convergent lady beetle

(Hippodamia convergens)

               
Conservation Status

IUCN Red List

not yet assessed

convergent lady beetle

NatureServe

NNR - Unranked

Minnesota

not listed

Occurrence

Common, abundant, and widespread

Flight/Season

One or two generations: spring and summer

Habitat

Agricultural fields, forests, gardens. Any place having plants with aphids.

Size

Total Length: to ¼

 

Identification

This is a slightly elongated, to ¼ long ladybird beetle. It is one of the most abundant in North America.

The body is oval and dome-shaped.

The head is black with three white, connected spots between the eyes. The thorax plate (pronotum) is black with a white margin around three sides and a well-defined, white, dash-shaped spot on each side. The dashes converge toward the head, giving this species its common and scientific names.

The thick, hardened, shell-like forewings (elytra) are orange with up to 13 black spots. When there is a full complement of 13 spots, they are in a 1–4–4–4 pattern. The forward spot is spread over the junction of the two elytra. There is a white spot at the base of each side of the forward spot. Occasionally, the elytra have no spots.

The larva looks like a tiny, blackish alligator with numerous spines.

 
Similar
Species

 


Larval Food

Aphids

 
Adult Food

Aphids, scale insects, and other soft-bodied insects. Sometimes also insect eggs, mites, and small larvae.

 
Life Cycle

In the spring and early summer the female lays an upright batch of 15 to 30 spindle-shaped eggs near their prey. Over the course of one to two months she will lay 200 to 500 eggs. The eggs begin hatching and the larvae feed first on the remaining unhatched eggs then on aphids. In a period of 10 to 30 days, the larvae moult three times, then pupate. The adult emerges 3 to 12 days later, depending on the temperature. Adults live for weeks or months, depending on the availability of food, the temperature, and the time of year.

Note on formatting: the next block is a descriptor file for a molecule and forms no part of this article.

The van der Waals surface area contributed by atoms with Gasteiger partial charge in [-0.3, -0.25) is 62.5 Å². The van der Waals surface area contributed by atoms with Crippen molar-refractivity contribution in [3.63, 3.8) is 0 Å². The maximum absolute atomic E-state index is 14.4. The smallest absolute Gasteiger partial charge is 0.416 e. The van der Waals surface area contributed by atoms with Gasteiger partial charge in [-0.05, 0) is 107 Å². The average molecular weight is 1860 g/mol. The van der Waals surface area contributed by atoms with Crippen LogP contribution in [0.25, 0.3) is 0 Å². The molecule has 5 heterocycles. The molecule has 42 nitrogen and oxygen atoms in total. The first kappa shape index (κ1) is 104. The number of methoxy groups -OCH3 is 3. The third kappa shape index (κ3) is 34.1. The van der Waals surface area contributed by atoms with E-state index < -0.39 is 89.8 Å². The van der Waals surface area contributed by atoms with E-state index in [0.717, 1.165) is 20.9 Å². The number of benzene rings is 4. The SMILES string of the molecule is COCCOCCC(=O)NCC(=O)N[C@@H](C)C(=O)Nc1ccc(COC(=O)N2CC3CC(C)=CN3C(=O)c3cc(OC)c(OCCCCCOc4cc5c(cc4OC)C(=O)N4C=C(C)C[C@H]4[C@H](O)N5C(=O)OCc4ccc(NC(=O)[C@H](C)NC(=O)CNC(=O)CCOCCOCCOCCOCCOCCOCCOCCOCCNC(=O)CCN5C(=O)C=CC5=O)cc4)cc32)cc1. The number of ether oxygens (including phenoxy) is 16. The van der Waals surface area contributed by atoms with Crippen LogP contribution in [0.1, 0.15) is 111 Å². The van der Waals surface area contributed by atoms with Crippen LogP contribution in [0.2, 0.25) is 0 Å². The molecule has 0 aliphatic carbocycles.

Behavior

The larvae eat about 25 aphids per day, the adults about 56 per day.


Distribution Distribution Map  

Sources: 7, 27, 29.


Comments

Ladybug
The term lady beetle is more appropriate than ladybug because the term “bug” refers to insects in the order Hemiptera.

Ineffective Insect Control
This species is widely sold by insectaries for biological insect control. Adults are gathered when they are dormant at high elevations in California where they congregate in huge masses to overwinter. Their ability to produce eggs is suspended for several weeks after they are released. During this time they migrate to other areas, making their purchase a waste of time and money.


Taxonomy

Order:

Coleoptera (beetles)

 

Suborder:

Polyphaga (water, rove, scarab, longhorn, leaf and snout beetles)

 

Infraorder:

Cucujiformia

 

Superfamily:

Cucujoidea

 

Family:

Coccinellidae (ladybird beetles)

 

Subfamily:

Coccinellinae

 

No Rank:

Coccinellini

 
Synonyms

 

 
Common
Names

convergent lady beetle


 

 

 

 

 

Glossary

Elytra

The hardened forewings on an insect used to protect the fragile hindwings, which are used for flying, in beetles and true bugs.

 

Pronotum

The saddle-shaped, exoskeletal plate on the upper side of the first segment of the thorax of an insect.

       

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  convergent lady beetle   convergent lady beetle
       
       

 

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  Convergent Lady Beetle (Coccinellidae: Hippodamia convergens)
Carl Barrentine
 
   
 
About

Uploaded on Jun 9, 2011

Photographed at the Turtle River State Park, North Dakota (08 June 2011).

 
     
  Convergent Lady Beetles (Coccinellidae: Hippodamia convergens) Mating
Carl Barrentine
 
   
 
About

Uploaded on Oct 1, 2011

Photographed at Fisher, Minnesota (01 October 2011). Thank you to Abigail Parker (@Bugguide.net) for confirming the identity of these specimens!

 
     
  Convergent Lady Beetle (Hippodamia convergens) 12/2011
SCRSubaruWRX
 
   
 
About

Uploaded on Jan 10, 2012

Convergent Lady Beetles congregating near the Butte Creek in Northern California.

 
     

 

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